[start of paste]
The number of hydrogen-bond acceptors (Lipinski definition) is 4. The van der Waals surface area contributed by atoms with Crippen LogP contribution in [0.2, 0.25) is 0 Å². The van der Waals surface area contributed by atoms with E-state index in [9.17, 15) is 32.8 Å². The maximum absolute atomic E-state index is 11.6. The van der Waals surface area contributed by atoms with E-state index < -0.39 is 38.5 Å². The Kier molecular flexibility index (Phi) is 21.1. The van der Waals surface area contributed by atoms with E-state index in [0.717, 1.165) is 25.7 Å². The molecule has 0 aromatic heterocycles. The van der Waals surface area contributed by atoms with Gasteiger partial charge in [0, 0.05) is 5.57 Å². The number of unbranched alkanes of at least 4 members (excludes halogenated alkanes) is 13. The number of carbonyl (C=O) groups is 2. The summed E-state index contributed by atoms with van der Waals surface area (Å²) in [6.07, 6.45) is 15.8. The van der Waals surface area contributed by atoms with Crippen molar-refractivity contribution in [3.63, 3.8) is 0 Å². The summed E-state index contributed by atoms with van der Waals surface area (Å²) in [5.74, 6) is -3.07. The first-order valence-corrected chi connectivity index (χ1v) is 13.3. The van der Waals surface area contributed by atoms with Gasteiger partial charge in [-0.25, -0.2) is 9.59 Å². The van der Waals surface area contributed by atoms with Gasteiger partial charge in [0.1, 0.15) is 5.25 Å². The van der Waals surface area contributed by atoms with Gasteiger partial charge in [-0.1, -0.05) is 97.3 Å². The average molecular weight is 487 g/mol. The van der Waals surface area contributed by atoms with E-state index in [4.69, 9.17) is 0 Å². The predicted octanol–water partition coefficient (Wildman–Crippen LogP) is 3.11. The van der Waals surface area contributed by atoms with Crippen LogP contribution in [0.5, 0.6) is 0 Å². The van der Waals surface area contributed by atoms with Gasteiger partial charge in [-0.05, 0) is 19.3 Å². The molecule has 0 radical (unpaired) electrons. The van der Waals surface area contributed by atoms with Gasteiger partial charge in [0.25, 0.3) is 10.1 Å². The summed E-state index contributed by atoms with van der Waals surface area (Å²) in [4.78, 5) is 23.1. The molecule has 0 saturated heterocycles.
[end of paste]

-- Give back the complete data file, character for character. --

The number of hydrogen-bond acceptors (Lipinski definition) is 4. The van der Waals surface area contributed by atoms with Crippen LogP contribution in [0.2, 0.25) is 0 Å². The van der Waals surface area contributed by atoms with E-state index in [9.17, 15) is 32.8 Å². The maximum absolute atomic E-state index is 11.6. The van der Waals surface area contributed by atoms with E-state index < -0.39 is 38.5 Å². The Kier molecular flexibility index (Phi) is 21.1. The van der Waals surface area contributed by atoms with E-state index in [0.717, 1.165) is 25.7 Å². The molecule has 0 aromatic heterocycles. The van der Waals surface area contributed by atoms with Gasteiger partial charge in [0, 0.05) is 5.57 Å². The number of unbranched alkanes of at least 4 members (excludes halogenated alkanes) is 13. The number of carbonyl (C=O) groups is 2. The summed E-state index contributed by atoms with van der Waals surface area (Å²) in [6.07, 6.45) is 15.8. The van der Waals surface area contributed by atoms with Crippen molar-refractivity contribution in [3.63, 3.8) is 0 Å². The summed E-state index contributed by atoms with van der Waals surface area (Å²) in [5.74, 6) is -3.07. The first-order valence-corrected chi connectivity index (χ1v) is 13.3. The van der Waals surface area contributed by atoms with Gasteiger partial charge in [-0.25, -0.2) is 9.59 Å². The van der Waals surface area contributed by atoms with Gasteiger partial charge in [0.1, 0.15) is 5.25 Å². The van der Waals surface area contributed by atoms with Gasteiger partial charge in [-0.1, -0.05) is 97.3 Å². The average molecular weight is 487 g/mol. The van der Waals surface area contributed by atoms with E-state index in [4.69, 9.17) is 0 Å². The predicted octanol–water partition coefficient (Wildman–Crippen LogP) is 3.11. The van der Waals surface area contributed by atoms with Crippen LogP contribution in [0.5, 0.6) is 0 Å². The van der Waals surface area contributed by atoms with Gasteiger partial charge in [-0.05, 0) is 19.3 Å². The molecule has 0 radical (unpaired) electrons. The van der Waals surface area contributed by atoms with Gasteiger partial charge in [0.25, 0.3) is 10.1 Å². The summed E-state index contributed by atoms with van der Waals surface area (Å²) in [4.78, 5) is 23.1. The molecule has 0 saturated heterocycles.